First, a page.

"You could take dollar for dollar -- although I'm not sure we need a half a billion dollars for women's health issues -- but if you took dollar for dollar, there are many extraordinarily fine organizations, community health organizations, that exist, federally-sponsored community health organizations, to provide quality care for women on a wide variety of health issues," he said. "But abortion should not be funded by the government."
It took the campaign of Democratic front-runner Hillary Rodham Clinton less than an hour to respond to Bush:
An aide to Democratic underdog Martin O'Malley also took issue with Bush's remark:
So did the political team of House Minority Leader Nancy Pelosi.
And insurgent candidate Bernie sanders:
Bush's defense Thursday afternoon: he may have offered his aside about the size of the figure amid a reference to how other groups could be funded. But he wasn't referring to the funding of those other groups.
The campaign rushed out a statement -- then sent a second version that added the words "I misspoke":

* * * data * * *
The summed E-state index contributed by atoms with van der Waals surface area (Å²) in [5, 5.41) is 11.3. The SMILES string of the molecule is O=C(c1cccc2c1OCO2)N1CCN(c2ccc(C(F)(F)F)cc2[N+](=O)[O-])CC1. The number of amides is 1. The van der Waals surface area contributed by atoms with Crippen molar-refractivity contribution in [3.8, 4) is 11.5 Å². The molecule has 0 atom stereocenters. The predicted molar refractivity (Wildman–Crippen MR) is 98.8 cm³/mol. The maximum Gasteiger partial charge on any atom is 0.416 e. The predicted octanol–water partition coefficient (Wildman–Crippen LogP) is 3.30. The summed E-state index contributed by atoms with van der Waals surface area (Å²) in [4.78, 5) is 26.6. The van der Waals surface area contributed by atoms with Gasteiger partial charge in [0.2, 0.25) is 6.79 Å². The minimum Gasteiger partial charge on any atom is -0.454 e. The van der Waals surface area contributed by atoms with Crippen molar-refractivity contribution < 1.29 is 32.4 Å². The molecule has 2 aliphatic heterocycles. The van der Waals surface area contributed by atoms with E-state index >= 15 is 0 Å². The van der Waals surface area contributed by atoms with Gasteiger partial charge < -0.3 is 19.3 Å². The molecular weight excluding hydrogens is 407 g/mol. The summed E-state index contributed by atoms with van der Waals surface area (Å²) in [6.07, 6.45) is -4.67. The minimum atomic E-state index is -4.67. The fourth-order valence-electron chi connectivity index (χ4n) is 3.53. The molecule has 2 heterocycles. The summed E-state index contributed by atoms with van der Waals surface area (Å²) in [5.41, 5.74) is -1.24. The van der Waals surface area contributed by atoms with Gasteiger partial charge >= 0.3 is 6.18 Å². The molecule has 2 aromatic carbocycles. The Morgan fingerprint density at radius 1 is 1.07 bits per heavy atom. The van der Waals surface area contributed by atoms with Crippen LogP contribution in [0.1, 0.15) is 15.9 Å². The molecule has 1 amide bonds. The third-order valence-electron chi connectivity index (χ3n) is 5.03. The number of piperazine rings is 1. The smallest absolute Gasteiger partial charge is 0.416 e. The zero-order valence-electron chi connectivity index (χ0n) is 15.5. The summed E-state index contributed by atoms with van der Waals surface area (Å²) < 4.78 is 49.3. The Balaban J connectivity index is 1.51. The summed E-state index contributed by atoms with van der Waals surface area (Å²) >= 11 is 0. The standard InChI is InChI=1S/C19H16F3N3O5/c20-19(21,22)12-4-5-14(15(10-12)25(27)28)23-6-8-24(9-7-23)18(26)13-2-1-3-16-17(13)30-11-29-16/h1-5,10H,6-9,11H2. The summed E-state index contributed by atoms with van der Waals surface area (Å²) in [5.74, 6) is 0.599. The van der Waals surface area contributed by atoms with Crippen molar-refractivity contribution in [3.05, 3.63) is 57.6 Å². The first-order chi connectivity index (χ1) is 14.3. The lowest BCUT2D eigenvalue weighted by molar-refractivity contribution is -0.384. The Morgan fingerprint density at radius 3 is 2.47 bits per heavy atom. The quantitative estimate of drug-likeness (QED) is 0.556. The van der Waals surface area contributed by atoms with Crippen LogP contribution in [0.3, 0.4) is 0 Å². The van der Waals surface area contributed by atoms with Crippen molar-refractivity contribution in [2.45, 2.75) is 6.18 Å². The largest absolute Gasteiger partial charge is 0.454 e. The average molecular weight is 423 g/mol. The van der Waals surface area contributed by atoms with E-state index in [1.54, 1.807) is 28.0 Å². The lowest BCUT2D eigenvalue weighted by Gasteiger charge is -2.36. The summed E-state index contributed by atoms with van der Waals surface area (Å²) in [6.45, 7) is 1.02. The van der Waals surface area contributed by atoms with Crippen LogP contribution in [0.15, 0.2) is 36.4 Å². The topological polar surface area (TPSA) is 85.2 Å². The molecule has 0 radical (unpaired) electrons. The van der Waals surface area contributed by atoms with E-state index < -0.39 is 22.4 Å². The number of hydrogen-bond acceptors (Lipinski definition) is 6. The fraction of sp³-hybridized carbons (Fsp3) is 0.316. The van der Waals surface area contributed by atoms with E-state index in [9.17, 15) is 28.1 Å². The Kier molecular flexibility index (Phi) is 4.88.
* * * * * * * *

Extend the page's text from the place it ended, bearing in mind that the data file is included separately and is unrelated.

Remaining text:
“With regards to women’s health funding broadly, I misspoke, as there are countless community health centers, rural clinics, and other women’s health organizations that need to be fully funded. They provide critical services to all, but particularly low-income women who don’t have the access they need.“I was referring to the hard-to-fathom $500 million in federal funding that goes to Planned Parenthood – an organization that was callously participating in the unthinkable practice of selling fetal organs. Democrats and Republicans agree we absolutely must defund them and redirect those funds to other women’s health organizations.”
The release from the Bush campaign also included a statement from Dr. Rhonda Meadows, who served as the secretary of Florida's health care agency during Bush's time as governor, defending his record on women's issues.
Could Bush have made his same point without his aside? Yes. The risk of adding it is contained in his own explanation: Democrats have been eager to revive arguments they have made in past elections that Republicans are trying to wage a "war on women." His statement comes at a time when Republicans felt they had seized the high ground on the debate over abortion and women's issues, following the release of videos that drew attention to the practice of harvesting tissue from aborted fetuses. By directly questioning what level of funding ought to be directed toward women's health issues, Bush, at least for the moment, shifted his position in the Planned Parenthood debate from offensive to defensive.
Update, 6:39 p.m. ET: Bush pushed back.